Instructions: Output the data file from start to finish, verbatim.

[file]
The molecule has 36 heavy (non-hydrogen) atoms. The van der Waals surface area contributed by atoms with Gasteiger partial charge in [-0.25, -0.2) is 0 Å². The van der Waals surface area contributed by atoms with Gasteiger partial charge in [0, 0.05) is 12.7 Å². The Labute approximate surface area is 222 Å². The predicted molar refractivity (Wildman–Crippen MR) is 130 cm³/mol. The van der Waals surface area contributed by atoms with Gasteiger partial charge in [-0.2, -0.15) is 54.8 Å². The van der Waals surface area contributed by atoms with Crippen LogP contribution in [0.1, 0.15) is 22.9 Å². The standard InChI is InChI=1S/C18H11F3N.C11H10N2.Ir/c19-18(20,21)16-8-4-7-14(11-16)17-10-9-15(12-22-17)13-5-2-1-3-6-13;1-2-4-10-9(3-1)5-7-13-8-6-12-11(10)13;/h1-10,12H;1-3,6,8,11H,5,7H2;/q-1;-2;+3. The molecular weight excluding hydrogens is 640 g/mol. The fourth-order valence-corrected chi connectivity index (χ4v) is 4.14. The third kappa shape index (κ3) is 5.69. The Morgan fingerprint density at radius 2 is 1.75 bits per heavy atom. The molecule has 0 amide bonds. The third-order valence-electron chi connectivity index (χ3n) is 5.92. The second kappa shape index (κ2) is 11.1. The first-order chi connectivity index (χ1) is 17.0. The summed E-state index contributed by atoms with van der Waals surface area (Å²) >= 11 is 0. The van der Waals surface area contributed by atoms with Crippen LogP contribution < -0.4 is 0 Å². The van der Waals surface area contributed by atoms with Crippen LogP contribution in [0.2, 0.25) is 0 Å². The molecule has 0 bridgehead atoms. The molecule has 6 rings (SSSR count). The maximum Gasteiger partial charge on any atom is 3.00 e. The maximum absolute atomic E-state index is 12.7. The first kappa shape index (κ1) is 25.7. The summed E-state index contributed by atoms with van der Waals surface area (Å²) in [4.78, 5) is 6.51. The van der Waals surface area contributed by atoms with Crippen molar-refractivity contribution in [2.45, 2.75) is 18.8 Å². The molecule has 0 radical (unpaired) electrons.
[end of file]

The molecule has 36 heavy (non-hydrogen) atoms. The van der Waals surface area contributed by atoms with Gasteiger partial charge in [-0.25, -0.2) is 0 Å². The van der Waals surface area contributed by atoms with Gasteiger partial charge in [0, 0.05) is 12.7 Å². The Labute approximate surface area is 222 Å². The predicted molar refractivity (Wildman–Crippen MR) is 130 cm³/mol. The van der Waals surface area contributed by atoms with Gasteiger partial charge in [-0.2, -0.15) is 54.8 Å². The van der Waals surface area contributed by atoms with Crippen LogP contribution in [0.1, 0.15) is 22.9 Å². The standard InChI is InChI=1S/C18H11F3N.C11H10N2.Ir/c19-18(20,21)16-8-4-7-14(11-16)17-10-9-15(12-22-17)13-5-2-1-3-6-13;1-2-4-10-9(3-1)5-7-13-8-6-12-11(10)13;/h1-10,12H;1-3,6,8,11H,5,7H2;/q-1;-2;+3. The molecular weight excluding hydrogens is 640 g/mol. The fourth-order valence-corrected chi connectivity index (χ4v) is 4.14. The third kappa shape index (κ3) is 5.69. The Morgan fingerprint density at radius 2 is 1.75 bits per heavy atom. The molecule has 0 amide bonds. The third-order valence-electron chi connectivity index (χ3n) is 5.92. The second kappa shape index (κ2) is 11.1. The first-order chi connectivity index (χ1) is 17.0. The summed E-state index contributed by atoms with van der Waals surface area (Å²) >= 11 is 0. The van der Waals surface area contributed by atoms with Crippen LogP contribution < -0.4 is 0 Å². The van der Waals surface area contributed by atoms with Crippen LogP contribution in [0.2, 0.25) is 0 Å². The molecule has 0 bridgehead atoms. The molecule has 6 rings (SSSR count). The maximum Gasteiger partial charge on any atom is 3.00 e. The maximum absolute atomic E-state index is 12.7. The first kappa shape index (κ1) is 25.7. The summed E-state index contributed by atoms with van der Waals surface area (Å²) in [4.78, 5) is 6.51. The van der Waals surface area contributed by atoms with Crippen molar-refractivity contribution in [2.45, 2.75) is 18.8 Å². The molecule has 0 radical (unpaired) electrons.